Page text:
Short term retail, I think, is a little bit more targeted in a specific, whether it be a specific market, a specific demographic, you know, whatever the case may be is in there trying to capitalize on a short term basis to either test, you know, it’s a retail laboratory, some retail experimentation, to really engage a shopper on a very specific time.

And so they’re able, they use that short term period, to gain as much data as they can generate some sales in the process, and to really evaluate their overall brand in that short, short timeframe.

So I mean, you know, the Burberry a lot of that comes from these luxury guys leave the times to do yours, Burberry, Burberry, you know, those guys are focused on I mean, they have an entire division dedicated to short term retail, because they’re constantly testing and evaluating, you know, where their brand is going and what shoppers are doing.

Ressa 7:11
Got it. And malls for a long time, incubated short term tenants hoping they might be come permanent tenants in their malls for a long time, right, they sign a year lease with a 30 day out. And hopefully the tenant knocks the cover off the ball sales are through the roof. And, you know, wants to stay long term. Right? This has been a concept for a long time from a short term basis. Yes. Which is different than the seasonal retailers who their models pretty set in stone right now.

They they know what they need to do they know when they need to do it, they’re coming in for a certain period of time to capitalize as you call it surrounding a holiday or season. So. Okay, so there’s that now that we’ve separated the two, what’s going on, in, you know, short term leasing pop up retail, what’s going on today?

Parsons 8:14
I think a lot of it, what’s interesting to see is that there’s so much experimentation in that in that realm. You know, you’ve got a lot of people that are collaborating with artists to create these immersive retail environments. And on a short term basis. And but they’re doing it on different levels.

So it’s a it’s a solid experimentation, almost like a laboratory, if you will, to to really engage shoppers to understand the data that they’re billing to generate some sales and to really evaluate the overall impression of that brand. That that shoppers we’re seeing. And that’s where I think it’s very, it’s, it’s much different today than it was even five years ago. And yes, the pandemic has somewhat exacerbated that. But it’s much more poignant and targeted than I think it’s ever been before.

Ressa 9:15
If you are going to tell me, let’s just make it fun. What are like the three coolest short term pop up stores you’ve seen since the pandemic? March of 2020? Let’s put you on the spot. We didn’t practice question everybody.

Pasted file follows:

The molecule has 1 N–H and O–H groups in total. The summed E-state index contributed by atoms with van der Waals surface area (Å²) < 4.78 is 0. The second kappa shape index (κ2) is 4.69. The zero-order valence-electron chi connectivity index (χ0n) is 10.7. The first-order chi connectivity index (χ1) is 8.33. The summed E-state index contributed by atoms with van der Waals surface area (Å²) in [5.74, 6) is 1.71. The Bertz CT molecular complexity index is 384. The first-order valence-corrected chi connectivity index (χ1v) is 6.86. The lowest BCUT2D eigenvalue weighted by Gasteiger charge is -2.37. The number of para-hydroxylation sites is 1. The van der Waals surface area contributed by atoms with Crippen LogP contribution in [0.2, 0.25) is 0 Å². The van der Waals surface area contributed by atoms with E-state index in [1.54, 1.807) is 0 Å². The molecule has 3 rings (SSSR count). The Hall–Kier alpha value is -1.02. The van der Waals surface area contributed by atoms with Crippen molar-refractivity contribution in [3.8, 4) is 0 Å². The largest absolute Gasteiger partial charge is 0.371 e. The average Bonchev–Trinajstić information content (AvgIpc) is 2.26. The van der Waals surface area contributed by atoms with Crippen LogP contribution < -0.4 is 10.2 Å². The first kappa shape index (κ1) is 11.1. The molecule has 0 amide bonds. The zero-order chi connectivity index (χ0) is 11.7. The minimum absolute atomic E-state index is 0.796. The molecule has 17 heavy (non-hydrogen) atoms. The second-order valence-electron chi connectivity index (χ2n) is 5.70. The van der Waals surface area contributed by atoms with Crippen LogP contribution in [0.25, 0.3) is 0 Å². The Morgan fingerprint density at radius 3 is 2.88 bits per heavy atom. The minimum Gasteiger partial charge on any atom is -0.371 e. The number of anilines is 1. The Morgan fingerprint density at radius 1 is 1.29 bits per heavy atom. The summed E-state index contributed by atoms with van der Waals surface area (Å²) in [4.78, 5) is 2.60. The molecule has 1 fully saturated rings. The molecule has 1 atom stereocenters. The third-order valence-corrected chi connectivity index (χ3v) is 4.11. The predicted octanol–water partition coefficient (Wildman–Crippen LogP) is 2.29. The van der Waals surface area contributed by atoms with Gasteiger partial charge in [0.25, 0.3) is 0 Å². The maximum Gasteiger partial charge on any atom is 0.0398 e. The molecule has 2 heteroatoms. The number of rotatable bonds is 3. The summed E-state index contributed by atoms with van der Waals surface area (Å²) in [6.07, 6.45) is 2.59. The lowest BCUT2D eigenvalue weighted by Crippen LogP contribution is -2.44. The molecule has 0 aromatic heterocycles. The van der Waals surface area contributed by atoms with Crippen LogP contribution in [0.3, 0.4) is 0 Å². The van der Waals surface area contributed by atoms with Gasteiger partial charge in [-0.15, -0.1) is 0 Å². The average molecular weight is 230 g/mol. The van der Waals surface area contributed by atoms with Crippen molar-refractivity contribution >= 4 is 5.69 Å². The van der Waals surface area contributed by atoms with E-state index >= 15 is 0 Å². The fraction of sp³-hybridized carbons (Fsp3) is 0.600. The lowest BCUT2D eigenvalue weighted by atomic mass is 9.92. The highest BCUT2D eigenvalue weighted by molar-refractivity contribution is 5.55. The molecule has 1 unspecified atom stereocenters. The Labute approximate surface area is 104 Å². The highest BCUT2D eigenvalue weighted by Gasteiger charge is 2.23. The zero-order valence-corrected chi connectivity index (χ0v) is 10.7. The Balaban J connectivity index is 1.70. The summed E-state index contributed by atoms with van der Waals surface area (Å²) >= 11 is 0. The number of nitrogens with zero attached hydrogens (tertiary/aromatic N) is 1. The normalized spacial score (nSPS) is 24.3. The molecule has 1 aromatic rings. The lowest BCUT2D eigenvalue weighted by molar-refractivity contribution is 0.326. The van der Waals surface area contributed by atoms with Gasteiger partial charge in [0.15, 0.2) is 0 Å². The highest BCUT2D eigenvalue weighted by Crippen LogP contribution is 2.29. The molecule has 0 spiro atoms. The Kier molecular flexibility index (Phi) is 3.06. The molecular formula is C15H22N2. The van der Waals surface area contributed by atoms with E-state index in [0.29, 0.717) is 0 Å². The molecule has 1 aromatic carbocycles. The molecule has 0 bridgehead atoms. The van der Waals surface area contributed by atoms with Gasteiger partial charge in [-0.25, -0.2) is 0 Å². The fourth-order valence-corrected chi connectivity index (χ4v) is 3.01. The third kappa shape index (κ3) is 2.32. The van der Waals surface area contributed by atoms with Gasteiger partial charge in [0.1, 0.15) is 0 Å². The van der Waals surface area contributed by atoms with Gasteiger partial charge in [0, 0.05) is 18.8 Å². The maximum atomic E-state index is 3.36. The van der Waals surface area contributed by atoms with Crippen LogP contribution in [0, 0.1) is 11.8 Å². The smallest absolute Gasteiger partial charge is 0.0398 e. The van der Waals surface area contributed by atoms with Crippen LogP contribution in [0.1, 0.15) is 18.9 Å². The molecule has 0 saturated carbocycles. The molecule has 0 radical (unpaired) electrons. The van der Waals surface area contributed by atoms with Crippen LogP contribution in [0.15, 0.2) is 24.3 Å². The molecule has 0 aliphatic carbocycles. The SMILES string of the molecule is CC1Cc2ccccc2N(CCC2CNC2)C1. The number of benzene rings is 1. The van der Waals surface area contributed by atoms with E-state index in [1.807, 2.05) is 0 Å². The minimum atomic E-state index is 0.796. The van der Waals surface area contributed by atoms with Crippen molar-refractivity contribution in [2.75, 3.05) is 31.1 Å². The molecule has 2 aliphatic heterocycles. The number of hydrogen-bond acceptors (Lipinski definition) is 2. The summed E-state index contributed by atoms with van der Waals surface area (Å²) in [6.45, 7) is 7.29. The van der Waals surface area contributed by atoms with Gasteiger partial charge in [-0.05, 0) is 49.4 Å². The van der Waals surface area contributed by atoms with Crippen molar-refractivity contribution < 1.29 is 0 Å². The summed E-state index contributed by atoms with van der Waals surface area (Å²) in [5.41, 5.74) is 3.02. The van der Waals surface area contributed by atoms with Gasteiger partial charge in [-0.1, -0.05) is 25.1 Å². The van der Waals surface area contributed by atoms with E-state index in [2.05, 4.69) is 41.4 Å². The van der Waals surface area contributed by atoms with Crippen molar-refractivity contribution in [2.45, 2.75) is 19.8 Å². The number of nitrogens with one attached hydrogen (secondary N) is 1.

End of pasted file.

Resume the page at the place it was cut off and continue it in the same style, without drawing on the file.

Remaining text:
Parsons 9:33
Yeah, no, I know. The I think candy opolis Is been one that’s been pretty impressive. They bounce around from market to market and essentially create this environment. It’s almost like a maze that’s just dedicated towards simple different Park different candies and you know, they’ll they’ll take a 15,000 square foot space, they’re open for six months. And it really becomes a museum almost of, of just simply about cane sugar. Yeah, it’s all sugar.

Ressa 10:11
Candy opolis That’s one.

Parsons 10:12
Yeah. The way Bhutan really is doing some some impressive things with regards to artists collaborations, they just launched one a couple of weeks ago, earlier this year, with an artist in Japan, and they’ve really taken that and expanded it across the globe. So now they’ve had one in Japan, they’ve got one apparently got New York and LA, I mean, that’s a pretty impressive, just those types of collaborations, I think seem to be pretty impressive.

A third that, I think, that I’ve seen has been is is being utilized fairly well is what Dick’s is doing. Dick’s is doing kind of like their warehouse sale.

And so they use it as an experimentation. venue, and they are trying to they are trying to offer you know, to you know, clear out inventory clear up thank you, for my last words clear out inventory from from other stores, but they’re typically in decent either either in local shopping centers that they the things that they’re already in, or they’re actually testing out other markets within within a sub market of that geographic geography.

So I think those three are some some interesting aspects of what’s going on. So far.

Ressa 11:37
So Greg’s three cool, short term concepts, capitalist leave time, and Dick’s Sporting Goods. Cool. One last thing, before we get into your story, sure. Tell us what GP retails consulting is what you’re doing and how it’s going.

Parsons 12:02
So it’s, I really launched it last, last fall, really had decided that I’m wanting to step away from the, you know, kind of from the we’ll call it the corporate world, if you will. And it’s thought that there is this niche and desire for landlords, municipalities, even retailers, to utilize short term, pop up retail, and within their venues and expand it to what they currently do.

You know, a lot of a lot of municipalities are growing to, you know, they’re trying to infiltrate and try to upgrade their, their merchandise mix within their municipalities, and they’re not really they’re just not tapping into the opportunity if they can be, and utilizing what they’re the opportunities that they have.